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Professional ASP.NET 3.5 AJAX by Matt Gibbs, Dan Wahlin, Bill Evjen, Dave Reed

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8.1. Authenticating Users

Some applications require you to log in, whereas others are open to the public. Others have a mixture of protected and open content. Despite several large scale efforts to provide a single login scheme that can be shared across multiple sites, nothing has really emerged yet as a de facto standard. I still seem to be forgetting logins and passwords for various applications. Until there is a universal login that everyone trusts, developers manage user accounts on their own.

ASP.NET supports several schemes for authenticating users. You can use Windows user accounts, you can use a custom authentication store, or you can leverage ASP.NET forms authentication.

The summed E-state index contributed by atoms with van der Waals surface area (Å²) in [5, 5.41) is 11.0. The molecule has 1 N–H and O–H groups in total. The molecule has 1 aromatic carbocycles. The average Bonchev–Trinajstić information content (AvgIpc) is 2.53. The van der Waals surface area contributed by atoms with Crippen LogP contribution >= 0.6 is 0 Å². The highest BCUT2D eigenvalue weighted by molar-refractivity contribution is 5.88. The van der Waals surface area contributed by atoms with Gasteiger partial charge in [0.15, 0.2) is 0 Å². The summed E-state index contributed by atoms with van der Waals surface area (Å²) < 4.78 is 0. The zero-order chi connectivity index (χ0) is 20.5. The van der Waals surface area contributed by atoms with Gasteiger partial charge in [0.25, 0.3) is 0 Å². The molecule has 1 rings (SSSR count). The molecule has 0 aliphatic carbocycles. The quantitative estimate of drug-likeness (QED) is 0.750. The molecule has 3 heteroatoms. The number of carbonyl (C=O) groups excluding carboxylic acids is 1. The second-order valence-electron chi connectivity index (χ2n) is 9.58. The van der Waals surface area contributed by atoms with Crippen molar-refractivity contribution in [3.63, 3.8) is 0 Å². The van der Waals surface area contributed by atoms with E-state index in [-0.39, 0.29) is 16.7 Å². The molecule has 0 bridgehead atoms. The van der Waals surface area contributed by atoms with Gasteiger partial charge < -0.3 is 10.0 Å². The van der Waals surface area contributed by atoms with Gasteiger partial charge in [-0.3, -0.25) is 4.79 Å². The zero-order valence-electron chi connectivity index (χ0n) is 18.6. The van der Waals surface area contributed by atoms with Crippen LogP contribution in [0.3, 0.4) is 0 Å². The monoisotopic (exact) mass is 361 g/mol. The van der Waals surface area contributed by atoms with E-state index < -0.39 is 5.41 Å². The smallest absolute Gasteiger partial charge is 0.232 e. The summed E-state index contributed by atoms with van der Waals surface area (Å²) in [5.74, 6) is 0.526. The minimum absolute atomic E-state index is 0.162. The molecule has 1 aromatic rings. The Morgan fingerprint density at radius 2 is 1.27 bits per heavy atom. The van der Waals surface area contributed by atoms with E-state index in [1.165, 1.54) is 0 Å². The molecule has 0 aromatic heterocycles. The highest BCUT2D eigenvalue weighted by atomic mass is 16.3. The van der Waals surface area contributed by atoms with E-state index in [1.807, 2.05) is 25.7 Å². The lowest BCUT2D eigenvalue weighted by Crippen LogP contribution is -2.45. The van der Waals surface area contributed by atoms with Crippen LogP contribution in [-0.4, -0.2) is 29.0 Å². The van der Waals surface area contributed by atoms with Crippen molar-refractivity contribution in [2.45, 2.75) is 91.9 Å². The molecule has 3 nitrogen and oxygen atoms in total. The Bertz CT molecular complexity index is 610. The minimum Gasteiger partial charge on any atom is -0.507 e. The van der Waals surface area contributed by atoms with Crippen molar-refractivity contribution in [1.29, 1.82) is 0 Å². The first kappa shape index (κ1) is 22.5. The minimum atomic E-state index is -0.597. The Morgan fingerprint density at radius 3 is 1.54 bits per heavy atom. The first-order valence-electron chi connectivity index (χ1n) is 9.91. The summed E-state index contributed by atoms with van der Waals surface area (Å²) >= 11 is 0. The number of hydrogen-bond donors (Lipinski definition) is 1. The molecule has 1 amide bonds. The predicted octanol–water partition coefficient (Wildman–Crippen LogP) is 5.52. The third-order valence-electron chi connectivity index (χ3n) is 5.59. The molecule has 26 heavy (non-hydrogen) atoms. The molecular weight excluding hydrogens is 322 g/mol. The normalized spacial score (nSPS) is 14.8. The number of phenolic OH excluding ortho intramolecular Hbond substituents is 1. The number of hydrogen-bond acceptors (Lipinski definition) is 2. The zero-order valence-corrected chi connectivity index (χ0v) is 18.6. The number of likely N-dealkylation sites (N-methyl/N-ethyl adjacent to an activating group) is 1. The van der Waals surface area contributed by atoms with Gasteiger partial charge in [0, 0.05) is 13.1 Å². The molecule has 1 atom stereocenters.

8.1.1. Authenticating Windows Users

In the default configuration, the ASP.NET authentication mode is set to Windows. An object called a WindowsPrincipal is assigned to each request for a user authenticated against a Windows machine or domain account. The permissions of this WindowsPrincipal are used in checking against the operating system. File system and resource restrictions that are in effect for the user are enforced by Windows based on the WindowsPrincipal. The setting can be modified in the web.config file for the application.

<configuration>
    <system.web>
        <authentication mode="Windows" />
   </system.web>
</configuration>

When a site doesn't require any credentials, the user is referred to as the anonymous user. The anonymous user is any user that is accessing the site without authentication. There ...

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